“She is not asking me a darn thing in the negative,” Detective James Reape read from a deposition given by Bill Cosby of his impressions of the aftermath of the alleged sexual assault that Andrea Constand claims he inflicted upon her in January 2004. “I wanted her to be comfortable and to go to sleep after we had our necking session,” added the transcripts of depositions that The Cosby Show actor gave on September 28-29, 2005 and March 28-29, 2006.
Though Cosby himself has said he will likely not take the stand in the trial in Norristown, PA, his words from over a decade ago in a civil case instigated by Constand rang through Judge Steven O’Neill’s courtroom this afternoon. Even as Constand herself spent almost ten hours on the stand this week and the jury heard testimony from her mother, another accuser former William Morris assistant Kelly Johnson and her mother, this is actually the third time Cosby’s voice has been heard in the courtroom, in a manner of speaking.
Bill Cosby Jurors Hear That Actor Feared Extortion From Accuser
On Wednesday, a taped phone conversation between Constand’s mother and an appeasing Cosby was played for the courtroom. Earlier today, Cheltenham Township County police sergeant Richard Schaffer read out portions of an interview that he and two other officers conducted with Cosby in early 2005 after Canadian police had contacted them on Constand’s behalf with allegations of rape.
Taking the stand Thursday in Cosby’s criminal trial for the alleged 2004 rape of Constand after a long break in the proceedings to deal with technical issues of displaying evidence, Montgomery County’s Det. Reape was reading out portions of the depositions given by Cosby over a series of civil suit sessions while current Montgomery County D.A. Kevin Steele, who read out the question portion of the deposition selections being made public, was questioning Reape.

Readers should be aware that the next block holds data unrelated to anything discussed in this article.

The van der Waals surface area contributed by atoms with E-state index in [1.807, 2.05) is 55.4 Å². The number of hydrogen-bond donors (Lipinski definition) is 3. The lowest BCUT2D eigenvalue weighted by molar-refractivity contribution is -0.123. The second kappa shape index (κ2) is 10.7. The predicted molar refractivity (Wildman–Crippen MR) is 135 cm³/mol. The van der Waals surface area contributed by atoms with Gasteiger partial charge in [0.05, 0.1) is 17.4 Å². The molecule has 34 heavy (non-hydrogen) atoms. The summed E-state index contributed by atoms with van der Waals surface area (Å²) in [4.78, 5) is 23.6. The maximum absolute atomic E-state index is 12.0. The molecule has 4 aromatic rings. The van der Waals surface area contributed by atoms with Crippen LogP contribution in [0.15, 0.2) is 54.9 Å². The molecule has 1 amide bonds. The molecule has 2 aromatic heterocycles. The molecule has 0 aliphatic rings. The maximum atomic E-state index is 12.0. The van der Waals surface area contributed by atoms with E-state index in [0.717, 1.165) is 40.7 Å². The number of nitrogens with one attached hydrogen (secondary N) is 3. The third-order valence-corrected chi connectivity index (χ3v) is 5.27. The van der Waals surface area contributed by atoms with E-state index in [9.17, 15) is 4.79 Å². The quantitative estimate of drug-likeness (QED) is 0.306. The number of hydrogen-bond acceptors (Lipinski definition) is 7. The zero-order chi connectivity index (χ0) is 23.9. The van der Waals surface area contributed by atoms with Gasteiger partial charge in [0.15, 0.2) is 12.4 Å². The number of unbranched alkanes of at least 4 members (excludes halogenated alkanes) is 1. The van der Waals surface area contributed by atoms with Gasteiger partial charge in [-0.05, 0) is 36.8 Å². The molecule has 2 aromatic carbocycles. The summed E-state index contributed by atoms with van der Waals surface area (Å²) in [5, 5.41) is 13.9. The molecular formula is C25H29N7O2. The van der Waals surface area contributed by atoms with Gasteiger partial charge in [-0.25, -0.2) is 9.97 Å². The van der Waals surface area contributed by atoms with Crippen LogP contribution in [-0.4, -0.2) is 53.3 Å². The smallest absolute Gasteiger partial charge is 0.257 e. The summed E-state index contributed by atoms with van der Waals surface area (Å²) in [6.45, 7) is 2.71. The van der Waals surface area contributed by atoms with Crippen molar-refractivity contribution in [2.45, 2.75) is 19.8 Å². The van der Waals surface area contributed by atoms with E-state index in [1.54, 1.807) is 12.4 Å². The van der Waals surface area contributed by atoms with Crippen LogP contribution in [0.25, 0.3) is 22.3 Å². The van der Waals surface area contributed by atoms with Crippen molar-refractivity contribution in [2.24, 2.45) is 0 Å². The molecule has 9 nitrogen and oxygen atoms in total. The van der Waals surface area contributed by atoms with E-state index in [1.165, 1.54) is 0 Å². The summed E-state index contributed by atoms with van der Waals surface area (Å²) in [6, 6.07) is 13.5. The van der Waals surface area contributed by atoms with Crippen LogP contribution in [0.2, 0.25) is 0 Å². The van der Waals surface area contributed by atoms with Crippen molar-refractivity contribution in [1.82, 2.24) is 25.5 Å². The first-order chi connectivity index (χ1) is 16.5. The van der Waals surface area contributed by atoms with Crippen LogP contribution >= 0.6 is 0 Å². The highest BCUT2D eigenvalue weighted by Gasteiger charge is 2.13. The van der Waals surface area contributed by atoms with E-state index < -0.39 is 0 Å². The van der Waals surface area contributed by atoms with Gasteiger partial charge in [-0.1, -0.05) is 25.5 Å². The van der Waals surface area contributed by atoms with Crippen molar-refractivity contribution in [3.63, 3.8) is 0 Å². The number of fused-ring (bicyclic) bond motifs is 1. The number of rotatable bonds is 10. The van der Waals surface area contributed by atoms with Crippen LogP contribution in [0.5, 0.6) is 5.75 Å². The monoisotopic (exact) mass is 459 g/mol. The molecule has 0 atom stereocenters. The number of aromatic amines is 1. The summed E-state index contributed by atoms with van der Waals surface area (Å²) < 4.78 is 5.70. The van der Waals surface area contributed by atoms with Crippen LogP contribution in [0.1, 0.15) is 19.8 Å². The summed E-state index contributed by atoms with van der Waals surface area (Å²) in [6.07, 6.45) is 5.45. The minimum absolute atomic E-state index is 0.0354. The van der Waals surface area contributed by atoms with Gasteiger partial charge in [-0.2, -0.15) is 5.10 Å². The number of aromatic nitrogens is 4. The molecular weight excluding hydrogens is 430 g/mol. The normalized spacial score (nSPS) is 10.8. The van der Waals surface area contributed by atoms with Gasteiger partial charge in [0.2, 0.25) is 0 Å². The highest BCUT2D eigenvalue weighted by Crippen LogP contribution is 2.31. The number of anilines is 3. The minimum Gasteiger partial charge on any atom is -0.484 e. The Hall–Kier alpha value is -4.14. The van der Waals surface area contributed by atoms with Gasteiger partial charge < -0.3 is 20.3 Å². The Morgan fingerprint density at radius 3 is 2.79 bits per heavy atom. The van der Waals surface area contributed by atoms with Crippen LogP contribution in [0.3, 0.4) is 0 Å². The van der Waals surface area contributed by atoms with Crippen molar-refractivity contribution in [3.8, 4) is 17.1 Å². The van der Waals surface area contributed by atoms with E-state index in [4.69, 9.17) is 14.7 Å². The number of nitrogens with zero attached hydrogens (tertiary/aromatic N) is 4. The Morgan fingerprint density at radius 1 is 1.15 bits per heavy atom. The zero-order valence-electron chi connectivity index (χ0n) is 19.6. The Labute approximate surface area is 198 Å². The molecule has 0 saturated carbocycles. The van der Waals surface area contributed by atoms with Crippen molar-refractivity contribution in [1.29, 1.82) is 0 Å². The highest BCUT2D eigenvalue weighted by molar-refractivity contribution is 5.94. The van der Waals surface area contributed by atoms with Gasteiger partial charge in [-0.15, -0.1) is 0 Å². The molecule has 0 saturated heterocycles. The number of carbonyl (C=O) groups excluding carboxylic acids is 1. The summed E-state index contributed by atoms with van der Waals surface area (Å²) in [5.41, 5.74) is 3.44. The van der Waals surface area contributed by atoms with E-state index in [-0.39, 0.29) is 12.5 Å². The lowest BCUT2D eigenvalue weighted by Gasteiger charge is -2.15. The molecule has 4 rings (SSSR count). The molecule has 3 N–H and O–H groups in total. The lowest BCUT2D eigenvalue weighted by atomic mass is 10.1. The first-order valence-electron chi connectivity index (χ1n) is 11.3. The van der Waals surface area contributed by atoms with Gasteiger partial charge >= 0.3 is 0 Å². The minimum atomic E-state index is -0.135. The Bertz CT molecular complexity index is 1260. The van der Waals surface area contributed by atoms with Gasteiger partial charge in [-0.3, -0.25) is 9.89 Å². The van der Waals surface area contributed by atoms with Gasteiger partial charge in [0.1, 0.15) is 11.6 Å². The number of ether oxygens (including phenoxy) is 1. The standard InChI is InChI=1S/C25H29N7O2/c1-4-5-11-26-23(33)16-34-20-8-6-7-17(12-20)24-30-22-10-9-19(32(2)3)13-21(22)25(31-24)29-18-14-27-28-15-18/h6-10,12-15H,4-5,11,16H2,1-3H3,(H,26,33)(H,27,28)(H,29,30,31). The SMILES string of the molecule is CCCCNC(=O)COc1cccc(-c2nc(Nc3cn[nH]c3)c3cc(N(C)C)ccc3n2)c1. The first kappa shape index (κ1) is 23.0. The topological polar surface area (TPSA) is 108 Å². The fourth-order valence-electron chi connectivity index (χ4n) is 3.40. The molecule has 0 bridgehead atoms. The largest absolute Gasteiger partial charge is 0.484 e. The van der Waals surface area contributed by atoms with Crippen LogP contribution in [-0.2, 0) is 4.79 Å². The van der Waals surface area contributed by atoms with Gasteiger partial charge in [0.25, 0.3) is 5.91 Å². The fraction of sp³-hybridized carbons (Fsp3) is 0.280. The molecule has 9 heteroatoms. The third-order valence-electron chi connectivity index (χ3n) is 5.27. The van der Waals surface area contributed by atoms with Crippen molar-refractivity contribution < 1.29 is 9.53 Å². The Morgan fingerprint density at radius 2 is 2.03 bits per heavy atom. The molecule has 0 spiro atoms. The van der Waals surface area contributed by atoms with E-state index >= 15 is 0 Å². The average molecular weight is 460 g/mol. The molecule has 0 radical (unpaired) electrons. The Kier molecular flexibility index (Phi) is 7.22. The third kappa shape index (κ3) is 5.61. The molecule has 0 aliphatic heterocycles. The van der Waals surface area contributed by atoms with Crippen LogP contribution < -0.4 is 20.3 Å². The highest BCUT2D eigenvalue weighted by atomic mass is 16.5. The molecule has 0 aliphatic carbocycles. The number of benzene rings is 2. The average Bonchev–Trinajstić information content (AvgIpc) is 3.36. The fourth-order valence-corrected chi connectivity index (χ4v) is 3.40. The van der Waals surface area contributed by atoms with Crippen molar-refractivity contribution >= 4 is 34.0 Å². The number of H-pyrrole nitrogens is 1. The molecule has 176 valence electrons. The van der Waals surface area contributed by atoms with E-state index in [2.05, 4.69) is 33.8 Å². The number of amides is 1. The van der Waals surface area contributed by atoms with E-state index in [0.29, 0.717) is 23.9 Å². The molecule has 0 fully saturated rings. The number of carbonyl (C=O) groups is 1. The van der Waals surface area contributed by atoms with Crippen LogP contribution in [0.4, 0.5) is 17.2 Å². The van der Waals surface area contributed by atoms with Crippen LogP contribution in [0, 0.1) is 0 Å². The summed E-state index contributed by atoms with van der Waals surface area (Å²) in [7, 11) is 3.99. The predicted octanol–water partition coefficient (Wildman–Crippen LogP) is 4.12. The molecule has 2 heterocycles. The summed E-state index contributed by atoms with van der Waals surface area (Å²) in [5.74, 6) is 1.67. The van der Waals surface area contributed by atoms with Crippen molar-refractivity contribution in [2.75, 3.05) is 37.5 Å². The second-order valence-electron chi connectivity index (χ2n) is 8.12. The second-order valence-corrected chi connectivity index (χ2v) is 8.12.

“The reason I gave them to Andrea is that she was talking about stress,” the deposition transcript has Cosby saying of the broken blue Benadryl pills he admits to giving Constand at his Philadelphia area residence in early 2004. Illustrating the She Said, He Said dynamic that lies at the heart of this case, the transcript from Cosby then graphically details the intimate encounter between the two and says at one point, “we move into spoon position.” In the statements of over a decade ago, and with no mention of a lack of consent by the then Temple University employee, Cosby claims that the encounter was awkward, but sexually fulfilling for Constand. That is something Cosby told Constand’s mother Gianna in a telephone conversation a year later, according to emotional courtroom testimony from the older woman on June 7.
Revealing a seemingly ever-shifting Cosby, who appeared to be figuring out where the lawyers taking his 2005 and 2006 depositions want to go, Reape’s steady voice read from the sexually detailed transcript that described several encounters between the actor and Constand.
“I feel, I feel a glow, I feel Andrea has a glow,” Read had Cosby saying of a previous intimate situation before the January 2004 incident. “Andrea says to me one of either two words, ‘Stop’ or ‘No’, Cosby adds on the transcript. “I stop … It wasn’t hostile, she didn’t push me out of the way, she said ‘Stop,’ the actor made a point of stressing on the transcript. The transcript is consistent with Cosby’s contention in a January 2005 interview in NYC that he backed off a previous sexual encounter with Constand when requested by her.